Dedicating yourself to hours of intensive work on a project only to have your virtual blood, sweat and tears to be rejected by your client can lead to unwanted conclusions. The crushing feeling of having wasted hours bent over a project and knowing that there were no fruits can make you feel down. Many freelancers who I know have begun doubting their own ability because of the attitude of some clients.
Emotions are hard to control and it would be futile for me to say “Don’t feel this way”, however it is possible to bring back your motivation by looking at the reasons why the work was really rejected and making amends in the future so your work is not rejected as much.
A Breakdown of Client Relationship
If a respectable client rejects your work or ends a long standing client relationship, you may want to get to the bottom of why this has happened. Often you will find that setbacks caused to the client due to unprofessional time-keeping on deadlines and other avoidable problems which may seem trivial are the root cause of the client’s distress. This illustrates how it is not your ability which causes work to be rejected but unprofessionalism and weak business decisions usually cause the unfortunate breakdown of relationships and rejection.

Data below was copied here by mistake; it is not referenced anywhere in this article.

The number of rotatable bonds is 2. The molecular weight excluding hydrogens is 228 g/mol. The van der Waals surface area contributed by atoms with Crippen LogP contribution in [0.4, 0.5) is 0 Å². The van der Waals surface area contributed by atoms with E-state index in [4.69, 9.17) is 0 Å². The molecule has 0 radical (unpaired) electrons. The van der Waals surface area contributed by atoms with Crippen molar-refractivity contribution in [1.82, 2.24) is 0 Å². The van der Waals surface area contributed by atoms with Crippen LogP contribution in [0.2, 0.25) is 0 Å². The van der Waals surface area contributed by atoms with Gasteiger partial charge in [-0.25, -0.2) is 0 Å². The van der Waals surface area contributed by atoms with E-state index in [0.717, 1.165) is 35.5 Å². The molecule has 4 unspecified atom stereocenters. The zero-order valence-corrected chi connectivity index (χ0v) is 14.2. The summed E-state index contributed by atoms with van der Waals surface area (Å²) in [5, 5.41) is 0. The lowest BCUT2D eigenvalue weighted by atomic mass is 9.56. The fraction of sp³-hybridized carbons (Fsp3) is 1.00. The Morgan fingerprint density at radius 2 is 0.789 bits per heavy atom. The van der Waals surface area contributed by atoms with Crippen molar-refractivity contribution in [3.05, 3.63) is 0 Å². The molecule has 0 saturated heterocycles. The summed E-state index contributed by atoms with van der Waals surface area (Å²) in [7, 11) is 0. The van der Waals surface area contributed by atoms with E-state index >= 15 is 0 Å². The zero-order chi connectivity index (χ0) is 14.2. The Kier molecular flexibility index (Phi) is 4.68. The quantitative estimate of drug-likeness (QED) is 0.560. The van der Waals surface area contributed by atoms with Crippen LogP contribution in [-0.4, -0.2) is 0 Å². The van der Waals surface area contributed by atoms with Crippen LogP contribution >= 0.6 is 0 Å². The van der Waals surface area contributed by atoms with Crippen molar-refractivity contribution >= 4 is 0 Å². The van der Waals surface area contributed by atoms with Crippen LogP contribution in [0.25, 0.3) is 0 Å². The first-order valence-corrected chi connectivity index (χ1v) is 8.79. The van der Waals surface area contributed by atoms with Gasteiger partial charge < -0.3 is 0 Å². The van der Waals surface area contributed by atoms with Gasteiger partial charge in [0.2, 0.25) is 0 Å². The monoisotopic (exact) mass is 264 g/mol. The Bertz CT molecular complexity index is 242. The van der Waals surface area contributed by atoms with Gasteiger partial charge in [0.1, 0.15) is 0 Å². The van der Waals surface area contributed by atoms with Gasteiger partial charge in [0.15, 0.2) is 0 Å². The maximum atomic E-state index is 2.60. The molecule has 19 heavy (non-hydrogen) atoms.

If this is the case you may want to contact your former client and ask them what caused them to leave your services. A telephone conversation is usually harder to listen to, as they may say something which offends you. Personally, I think you should send them a questionnaire with a small list of questions. Try to focus your attention on grasping the cause of why they rejected your work.
Ask straight forward questions, such as, “What did you not like about the service provided?” and give them realistic options to choose from, such as “The rates were too high”, “The deadlines were not met” etc. This will give you much needed feedback to help you improve your services in future. If you are lucky this may also show your client that you actually care about their custom and they may come back to you and if they rejected your work, they may ask for revisions
When you have the feedback you are in a great position to reassess how you look at your business. If the client says that deadline keeping was bad, then you need to have a read around on how to better your timekeeping.
Sometimes there is a problem which can be rectified in unusual ways, for example, being unqualified. If many clients are rejecting you because of your lack of qualification, you may want to learn the new skill sets required.
If your rate is an issue, you could reassess this, but in my own experience I have found that only some clients moan about the rate, and they are mostly clients who will moan about everything. This can, however, not be the case and it is possible to overprice yourself.
Try to keep reassessing your business and make good business decisions based on your feedback. Do not be disheartened when your work is rejected, rather just get back up and dust yourself off and go for it again.
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